Lived Experience Shows Equal Access Protections Must Stay 

This summer, the U.S. Department of Housing and Urban Development announced its intention to amend the 2016 update to the Equal Access Rule. This policy protects transgender and gender non-conforming individuals experiencing homelessness by mandating that shelter providers accommodate a person’s self-expressed gender identity when they seek to enter shelter. 

The proposed changes would remove these protections, a move that would only increase the vulnerabilities that trans people experience while homeless: trans people disproportionately experience trauma, violence, and unsheltered situations when on the streets, and should not encounter additional barriers or discrimination when seeking shelter.  

No one knows this better than Shante Thomas. Shante was homeless in San Jose for ten years, and is now in housing with the help of Destination HomeHer time on the streets, though, makes it clear that trans women – specifically Black trans women like herself – will be put at an increased vulnerability if proposed Equal Access Rule changes are soon revoked.  

“I had to go through a hell of a lot just to live my life. And I’m living now, I’m happy now, but there was so much coming at me. It was so frustrating, it was so irritating because I didn’t know who was going to come at me, who was going disrespect me, do something to me when I’m asleep, or do something while I’m just walking down the street, said Thomas in a conversation with Alliance staff. 

Her experiences living unsheltered – undergoing violence and significant physical harm due to her identity – are unfortunately shared by many transgender people experiencing homelessness. According to VI-SPDAT data, 56% of Black and 26% of White trans people experiencing unsheltered homelessness have been attacked while homeless.  

“Somebody might get killed, somebody might go over there and kill them [….]. Too many people, too many of my queens, my sisters, my sisters and brothers are out there dying, she says. 

Thirty-one percent of unsheltered trans individuals report trauma/abuse, and 40% report being forced to do things they don’t want to do. Protections are needed to ensure that trans people experiencing homelessness don’t continue to experience such violence and discrimination, and are able to safely seek shelter 

During a global pandemic especially, the consequences of this rule change will make transgender people experiencing homelessness significantly more vulnerable – particularly Black trans people. Data shows that unsheltered Black trans people experience more ambulance rides, emergency room visits, police contacts, and jail/prison stays than their White counterparts. Not only is upholding Equal Access a matter of LGBTQ equity, it is clearly a matter of racial equity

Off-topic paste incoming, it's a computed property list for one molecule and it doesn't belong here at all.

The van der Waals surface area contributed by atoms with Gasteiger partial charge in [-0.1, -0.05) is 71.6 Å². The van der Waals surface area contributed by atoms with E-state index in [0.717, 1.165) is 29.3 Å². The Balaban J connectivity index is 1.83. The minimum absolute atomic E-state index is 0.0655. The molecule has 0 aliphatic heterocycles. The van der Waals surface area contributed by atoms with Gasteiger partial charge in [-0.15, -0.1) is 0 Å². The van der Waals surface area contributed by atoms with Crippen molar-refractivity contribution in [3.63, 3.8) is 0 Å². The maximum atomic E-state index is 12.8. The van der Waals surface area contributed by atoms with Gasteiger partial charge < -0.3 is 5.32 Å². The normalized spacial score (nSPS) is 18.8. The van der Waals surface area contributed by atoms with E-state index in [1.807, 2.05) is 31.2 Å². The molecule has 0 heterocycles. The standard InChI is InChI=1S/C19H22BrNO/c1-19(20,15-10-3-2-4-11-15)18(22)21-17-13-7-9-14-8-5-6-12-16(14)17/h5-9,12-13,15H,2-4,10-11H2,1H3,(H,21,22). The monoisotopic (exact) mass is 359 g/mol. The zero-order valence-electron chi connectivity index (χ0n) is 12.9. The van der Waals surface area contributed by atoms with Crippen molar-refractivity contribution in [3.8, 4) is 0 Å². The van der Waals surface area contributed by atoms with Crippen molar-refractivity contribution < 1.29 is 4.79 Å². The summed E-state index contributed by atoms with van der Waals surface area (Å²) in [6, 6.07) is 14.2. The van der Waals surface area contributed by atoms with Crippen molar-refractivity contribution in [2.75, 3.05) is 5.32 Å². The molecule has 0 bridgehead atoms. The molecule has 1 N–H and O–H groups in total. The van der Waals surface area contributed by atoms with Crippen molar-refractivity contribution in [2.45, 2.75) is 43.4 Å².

Thomas’s lived experience of homelessness as a Black trans woman reinforces the need for these protections to be maintained: “We need more help. [….] Anybody else doesn’t have to fight just to live. Anybody else doesn’t have to go through all the stuff we go through just to live. And no matter what, it’s not cool for us to be left out in the cold.” 

The rates of transgender homelessness have increased over the past three years, and stand to increase further if the Equal Access Rule is rescinded. Removing these protections creates unnecessary barriers to shelter and housing at a time when service providers should be doing everything possible to serve people experiencing homelessness, not reject them.  

“It’s harder for us now than ever before. And I would like to see all my sisters in a place. I would love to see that because you know what, we’re human just like anybody else is. I breathe the same air that everybody else breathes, eat the same kind of food everybody else do, and we’re no different, just the same as everybody else is... We are normal people just like anybody else. 

“They – we – need more protection. We need more help than anything in the world. Help us more, by treating us like a human being. If I’m a female, or a trans man, or a trans woman, or however, treat us as we are.” 

Thomas’s experiences are a testament to the need for Equal Access protections to stay in place. The Alliance is proud to join together with several national and local organizations all across the country, who are fighting to oppose changes to the Equal Access rule, so trans people can access shelter when they need it 

The Alliance encourages all concerned parties to make a public comment against proposed changes to the Equal Access RuleThe comment period is open through September 22, and can be accessed at housingsaveslives.orgThis is a critical tool to register your opposition to discrimination against trans people, and stand up for equitable shelter access for all. Now more than ever, everyone should be able to access a shelter when needed.